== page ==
His feathers are lavishly oiled
without stealing at all
from the barber
shaving customers at the corner stall
tipping chins up to face the sky.

From up in his eyrie
his small, proprietorial eye
spies a pakora
dropped by a princess
pigtailed, puffed sleeved
who burns her mouth,
and screams at her ayah
who screams at the crow
who scared them both.

The Kolkata crow, the pig of the sky
puts down the finger,
pecks his pakora
ruffles black down
against chimney pot –
then oiled and bold
he crows
and pushes the bleeding finger
on the patterns of humans below.

NRI (Non-resident Indian)

I have a secret –
I stalk real Indians in Westfield Mall
to snatch at a lilt of Punjabi, Marathi, Gujarati –
whatever you choose
to send your missives to those jilted by you.

I have a weakness –
the masala vapours I inhale at your diner
take me back to the tiffins –
to my dead masi's table, aching with a hunger
I'll never fill.

I have a fear –
that the ragas I hear
will haunt me with
contagious regrets – regrets of a widow
cast out to lament beside rivers without religion

I have a passion –
for saris – when I'm far from your gaze
I expose my stretched navel
return to my birthright of six yards of silk
before stowing the cloth with mothballs to rot.

I have a habit –
I stain my hands with henna when I leave –
to force you to abide after that plane ride
home, captured, tattooed – but then you fade
to a pale orange stain, I must try to hide.

Janmashtami child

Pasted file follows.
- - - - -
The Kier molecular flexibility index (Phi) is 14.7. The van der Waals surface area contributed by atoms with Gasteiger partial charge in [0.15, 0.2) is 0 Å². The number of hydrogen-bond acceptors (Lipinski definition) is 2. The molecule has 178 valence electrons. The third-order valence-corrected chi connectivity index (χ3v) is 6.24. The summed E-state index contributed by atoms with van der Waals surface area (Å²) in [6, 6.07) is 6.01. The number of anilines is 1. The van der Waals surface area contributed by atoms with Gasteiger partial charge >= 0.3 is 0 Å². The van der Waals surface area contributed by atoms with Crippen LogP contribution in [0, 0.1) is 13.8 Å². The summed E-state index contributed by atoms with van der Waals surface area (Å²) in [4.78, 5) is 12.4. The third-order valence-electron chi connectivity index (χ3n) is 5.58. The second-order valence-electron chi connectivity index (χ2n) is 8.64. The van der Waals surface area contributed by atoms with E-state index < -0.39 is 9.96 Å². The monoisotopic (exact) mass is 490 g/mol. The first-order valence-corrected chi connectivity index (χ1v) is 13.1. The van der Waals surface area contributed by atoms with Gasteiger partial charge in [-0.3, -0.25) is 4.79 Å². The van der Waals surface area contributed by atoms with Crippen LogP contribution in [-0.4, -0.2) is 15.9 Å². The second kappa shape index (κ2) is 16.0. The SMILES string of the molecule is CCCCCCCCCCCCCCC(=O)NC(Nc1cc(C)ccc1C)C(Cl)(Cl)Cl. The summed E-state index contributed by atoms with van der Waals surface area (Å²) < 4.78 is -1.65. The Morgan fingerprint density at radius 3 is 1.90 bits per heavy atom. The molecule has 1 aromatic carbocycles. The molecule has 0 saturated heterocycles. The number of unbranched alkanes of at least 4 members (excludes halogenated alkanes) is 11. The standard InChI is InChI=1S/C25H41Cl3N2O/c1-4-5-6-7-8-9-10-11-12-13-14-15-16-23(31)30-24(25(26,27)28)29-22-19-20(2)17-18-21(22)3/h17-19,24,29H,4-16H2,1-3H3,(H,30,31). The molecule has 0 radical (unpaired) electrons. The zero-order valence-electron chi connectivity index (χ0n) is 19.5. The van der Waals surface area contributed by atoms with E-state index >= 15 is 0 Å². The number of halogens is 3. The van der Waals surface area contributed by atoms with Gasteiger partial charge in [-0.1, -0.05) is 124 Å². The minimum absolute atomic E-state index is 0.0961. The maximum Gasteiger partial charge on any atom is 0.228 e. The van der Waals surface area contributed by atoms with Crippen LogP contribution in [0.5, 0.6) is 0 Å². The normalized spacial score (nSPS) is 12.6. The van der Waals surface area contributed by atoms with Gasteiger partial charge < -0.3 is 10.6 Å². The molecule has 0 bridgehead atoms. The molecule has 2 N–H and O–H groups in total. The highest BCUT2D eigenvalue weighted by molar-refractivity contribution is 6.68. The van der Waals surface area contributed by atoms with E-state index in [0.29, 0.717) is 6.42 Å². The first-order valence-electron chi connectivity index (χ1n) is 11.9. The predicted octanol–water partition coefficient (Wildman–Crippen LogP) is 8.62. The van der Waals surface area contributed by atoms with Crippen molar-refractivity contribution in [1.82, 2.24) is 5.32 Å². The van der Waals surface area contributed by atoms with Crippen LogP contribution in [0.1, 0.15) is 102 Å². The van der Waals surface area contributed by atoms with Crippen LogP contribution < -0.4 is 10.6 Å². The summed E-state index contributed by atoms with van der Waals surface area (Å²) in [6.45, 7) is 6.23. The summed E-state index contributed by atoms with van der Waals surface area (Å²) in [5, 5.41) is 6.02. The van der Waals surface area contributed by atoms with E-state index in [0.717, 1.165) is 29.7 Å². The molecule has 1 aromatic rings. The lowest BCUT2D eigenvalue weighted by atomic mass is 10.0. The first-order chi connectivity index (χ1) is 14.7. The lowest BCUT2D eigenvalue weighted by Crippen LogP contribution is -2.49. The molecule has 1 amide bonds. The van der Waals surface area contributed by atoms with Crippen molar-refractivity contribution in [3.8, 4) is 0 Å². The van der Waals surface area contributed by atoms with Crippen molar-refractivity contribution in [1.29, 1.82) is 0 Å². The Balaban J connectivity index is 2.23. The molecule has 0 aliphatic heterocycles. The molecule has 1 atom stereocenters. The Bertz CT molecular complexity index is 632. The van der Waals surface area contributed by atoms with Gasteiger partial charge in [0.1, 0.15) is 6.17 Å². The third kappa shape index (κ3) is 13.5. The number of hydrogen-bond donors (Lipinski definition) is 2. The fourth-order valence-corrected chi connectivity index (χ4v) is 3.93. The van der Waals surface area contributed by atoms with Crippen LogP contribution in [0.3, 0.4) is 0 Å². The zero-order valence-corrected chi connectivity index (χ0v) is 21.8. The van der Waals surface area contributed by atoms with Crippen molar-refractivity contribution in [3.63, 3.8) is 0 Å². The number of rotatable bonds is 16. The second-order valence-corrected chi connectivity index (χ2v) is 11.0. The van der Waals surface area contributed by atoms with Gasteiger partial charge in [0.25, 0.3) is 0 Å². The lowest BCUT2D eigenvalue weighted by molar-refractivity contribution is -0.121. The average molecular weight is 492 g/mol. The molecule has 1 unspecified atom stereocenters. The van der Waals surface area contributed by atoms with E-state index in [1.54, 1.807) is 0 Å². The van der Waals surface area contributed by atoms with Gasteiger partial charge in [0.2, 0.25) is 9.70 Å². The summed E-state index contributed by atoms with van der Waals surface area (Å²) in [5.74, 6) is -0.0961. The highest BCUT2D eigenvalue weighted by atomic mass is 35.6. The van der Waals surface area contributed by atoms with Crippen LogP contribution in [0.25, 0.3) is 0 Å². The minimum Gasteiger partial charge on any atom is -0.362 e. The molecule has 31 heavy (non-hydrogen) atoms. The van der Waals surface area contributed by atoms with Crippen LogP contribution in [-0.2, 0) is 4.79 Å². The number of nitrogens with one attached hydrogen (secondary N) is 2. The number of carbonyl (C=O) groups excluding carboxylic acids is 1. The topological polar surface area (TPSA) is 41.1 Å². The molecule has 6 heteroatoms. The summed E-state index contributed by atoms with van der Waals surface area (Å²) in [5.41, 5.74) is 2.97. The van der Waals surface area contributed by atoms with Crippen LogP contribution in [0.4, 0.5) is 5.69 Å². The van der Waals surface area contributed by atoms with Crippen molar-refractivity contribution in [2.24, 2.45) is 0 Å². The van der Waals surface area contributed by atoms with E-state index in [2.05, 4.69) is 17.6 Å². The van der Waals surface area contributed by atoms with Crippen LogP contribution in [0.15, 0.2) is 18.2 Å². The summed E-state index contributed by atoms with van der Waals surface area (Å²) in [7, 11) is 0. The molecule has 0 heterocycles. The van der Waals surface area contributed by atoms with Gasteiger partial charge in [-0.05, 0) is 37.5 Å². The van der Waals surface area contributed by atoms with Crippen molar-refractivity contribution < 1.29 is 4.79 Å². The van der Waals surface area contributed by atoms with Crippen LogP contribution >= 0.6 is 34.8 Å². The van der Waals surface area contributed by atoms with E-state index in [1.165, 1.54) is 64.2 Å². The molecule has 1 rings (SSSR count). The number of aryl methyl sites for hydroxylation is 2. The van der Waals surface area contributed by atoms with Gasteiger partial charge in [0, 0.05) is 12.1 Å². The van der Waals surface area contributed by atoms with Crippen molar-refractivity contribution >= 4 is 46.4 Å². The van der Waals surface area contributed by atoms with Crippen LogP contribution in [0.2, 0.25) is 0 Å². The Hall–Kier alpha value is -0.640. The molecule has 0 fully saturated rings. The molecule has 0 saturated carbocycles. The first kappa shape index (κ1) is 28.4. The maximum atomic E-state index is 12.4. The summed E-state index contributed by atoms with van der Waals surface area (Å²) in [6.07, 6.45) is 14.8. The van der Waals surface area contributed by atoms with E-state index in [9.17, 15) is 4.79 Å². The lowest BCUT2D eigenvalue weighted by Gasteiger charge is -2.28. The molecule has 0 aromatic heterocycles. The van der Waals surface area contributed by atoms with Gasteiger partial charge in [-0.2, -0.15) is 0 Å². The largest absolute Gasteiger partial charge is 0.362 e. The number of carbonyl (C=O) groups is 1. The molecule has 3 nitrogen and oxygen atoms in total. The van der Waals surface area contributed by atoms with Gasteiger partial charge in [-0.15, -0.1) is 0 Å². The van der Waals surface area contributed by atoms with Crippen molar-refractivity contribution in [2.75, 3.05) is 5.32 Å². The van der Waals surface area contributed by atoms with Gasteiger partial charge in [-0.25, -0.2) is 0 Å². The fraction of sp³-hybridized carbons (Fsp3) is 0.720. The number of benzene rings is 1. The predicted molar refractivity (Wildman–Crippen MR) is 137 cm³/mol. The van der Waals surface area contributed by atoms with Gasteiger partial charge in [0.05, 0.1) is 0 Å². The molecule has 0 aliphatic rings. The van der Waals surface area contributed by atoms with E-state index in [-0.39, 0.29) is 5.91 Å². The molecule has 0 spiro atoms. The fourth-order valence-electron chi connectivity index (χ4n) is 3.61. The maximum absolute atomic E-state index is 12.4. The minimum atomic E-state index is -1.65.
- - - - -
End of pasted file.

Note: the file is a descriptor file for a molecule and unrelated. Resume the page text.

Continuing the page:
When you open your baby mouth there is no tongue
just universes clustering on and on –
a chasm of diamonds
to dive into.

When I rock your swing on the day of your birth,
anoint your forehead with vermillion smears
your face falls away
into sweetness.

When I drop my flowers at your baby feet
there is no end to the petals that float
on a gasp as they fall
like light.

When I wave camphor flames around your face
your infinite, secretive smile
gives nothing away
about the place from which you came



Sunil Uniyal and Ranu Uniyal: In Conversation with Charanjeet Kaur

Literary Articles
A S Mohamed Rafee: Naipaul’s India
Anindita Ghosh: U R Ananthamurthy
Indrani Das Gupta: Bama’s Sangati
Rudra Kinshuk: Agha Shahid Ali
Swati Srivastava & Avneesh Kumar Singh: Rohinton Mistry & Vikram Seth

Book Reviews
Alka Dutt: God I Am
Ambika Ananth: Ink and Line
Glenis M Mendonça: Teresa’s Man and Other Stories from Goa
Gopal Lahiri: The Reverse Tree
K K Srivastava: Rotations of Unending Time
Pramod K Das & Narayan Jena: The Whispering Grove
U Atreya Sarma: One Year for Mourning
VVB Rama Rao: Emotionoceans
Payal Das: ‘De-Coding The Silence!’

Amibka Ananth: Editorial Note
Arnapurna Rath
B R Nagpal
Bem Le Hunte
Bidyut Bhusan Jena
Javed Latoo
K N Shivshankar
Murali Sivaramakrishnan
Nar Deo Sharma
Pranshu Prakash
R K Biswas
Shobha Narayan
Vijay Kumar Roy

U Atreya Sarma: Editorial Musings
Ajay Patri: God's Own Taxi
Bem Le Hunte: Divine Confluence
Indu Parvathi: Two
Narayan: A Mother’s Grief
Neera Kashyap: A woodpecker hammers at my throat
Sunil Sharma: A story told by a maid-servant’s preteen daughter
Sushrut Bhatia: At School